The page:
A simulation study of the effect of soil water balance and water stress on winter wheat production under different climate change scenarios.

Book Title: NA
Year Published: 2003
Month Published: NA
Author: Eitzinger, J. ; Štastná, M. ; Zalud, Z. ; Dubrovský, M.
Book Group Author: NA

The effect of water balance parameters and water stress on winter wheat production in a specified environment and under different climate change scenarios using the CERES (Crop Environment REsource Synthesis)-Wheat model is presented. For our study, two test sites with similar climatic conditions and soil water storage potential but with (site B) and without (site A) groundwater impact in a semi-arid agricultural area in central Europe (southeast of the Czech Republic and northeast of Austria) were chosen. For the current climatic conditions, the impact of groundwater to the rooting zone at site B caused a rain-fed yield level close to the potential yield (6772 kg ha-1), whereas at site A the rain-fed yield reached only 49% of the potential yield level of 6552 kg ha-1. Although potential yields also increased at both sites in the range of 17-24%, rain-fed yields came closer to potential yields under all applied climate scenarios (47-61% of potential yield at site A and 55-75% of potential yield at site B, depending on the climate scenario). The most yield-sensitive simulated growing stage at both sites was found during the grain filling period. Despite higher yield levels, crop transpiration and water stress dropped significantly compared with current conditions through the simulated increase in water use efficiency and reduced total potential evapotranspiration (caused by shortened growing period) under the applied 2× CO2 climate scenarios. Up to 42% (194 mm) of evapotranspiration was provided by groundwater at site B under present climate and only 126 mm was used for the worst case scenario ECHAM. For both locations, however, the availability and management of soil water reserves will remain an important influence on the attainment of the potential yield level of winter wheat under climate change scenarios, especially when extreme events such as droughts occur more frequently and annual soil and groundwater recharge decrease.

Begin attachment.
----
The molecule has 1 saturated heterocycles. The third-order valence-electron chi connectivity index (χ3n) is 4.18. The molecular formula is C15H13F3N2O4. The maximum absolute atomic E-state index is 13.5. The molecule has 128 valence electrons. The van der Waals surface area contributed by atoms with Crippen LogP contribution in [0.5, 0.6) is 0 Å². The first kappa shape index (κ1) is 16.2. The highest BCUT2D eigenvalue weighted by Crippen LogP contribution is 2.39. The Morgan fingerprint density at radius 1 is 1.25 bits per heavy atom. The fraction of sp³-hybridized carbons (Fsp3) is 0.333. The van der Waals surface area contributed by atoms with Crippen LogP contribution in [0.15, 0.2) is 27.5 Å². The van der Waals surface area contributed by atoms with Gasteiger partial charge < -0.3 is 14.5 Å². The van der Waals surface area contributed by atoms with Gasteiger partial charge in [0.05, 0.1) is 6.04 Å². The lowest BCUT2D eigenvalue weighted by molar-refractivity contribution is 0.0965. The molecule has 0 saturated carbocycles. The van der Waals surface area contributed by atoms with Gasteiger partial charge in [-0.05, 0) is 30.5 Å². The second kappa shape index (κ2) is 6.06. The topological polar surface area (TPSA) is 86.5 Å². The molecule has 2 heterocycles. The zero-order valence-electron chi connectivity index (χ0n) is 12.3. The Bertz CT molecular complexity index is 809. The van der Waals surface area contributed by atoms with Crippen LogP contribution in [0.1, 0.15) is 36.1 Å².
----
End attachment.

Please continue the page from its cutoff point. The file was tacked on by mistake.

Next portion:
Pages: 195 - 217
URL: http://0-search.ebscohost.com.catalog.library.colostate.edu/login.aspx?direct=true&AuthType=cookie,ip,url,cpid&custid=s4640792&db=lah&AN=20033117861&site=ehost-live
Volume: 61
Number: 3
Journal: Agricultural Water Management
Journal ISO: NA
Organization: NA
Publisher: NA
ISSN: 0378-3774

climatic change, crop production, crop yield,evapotranspiration, groundwater, groundwater recharge, plant waterrelations, roots, simulation, soil water, soil water balance, waterstress, water use efficiency, wheat, Central Europe, Triticum, Triticumaestivum, Poaceae, Cyperales, monocotyledons, angiosperms,Spermatophyta, plants, eukaryotes, Triticum, Europe, soil moisture,Field Crops (FF005) (New March 2000), Plant Water Relations (FF062),Plant Production (FF100), Soil Physics (JJ300), Meteorology and Climate(PP500), Mathematics and Statistics (ZZ100)

Source: EBSCO
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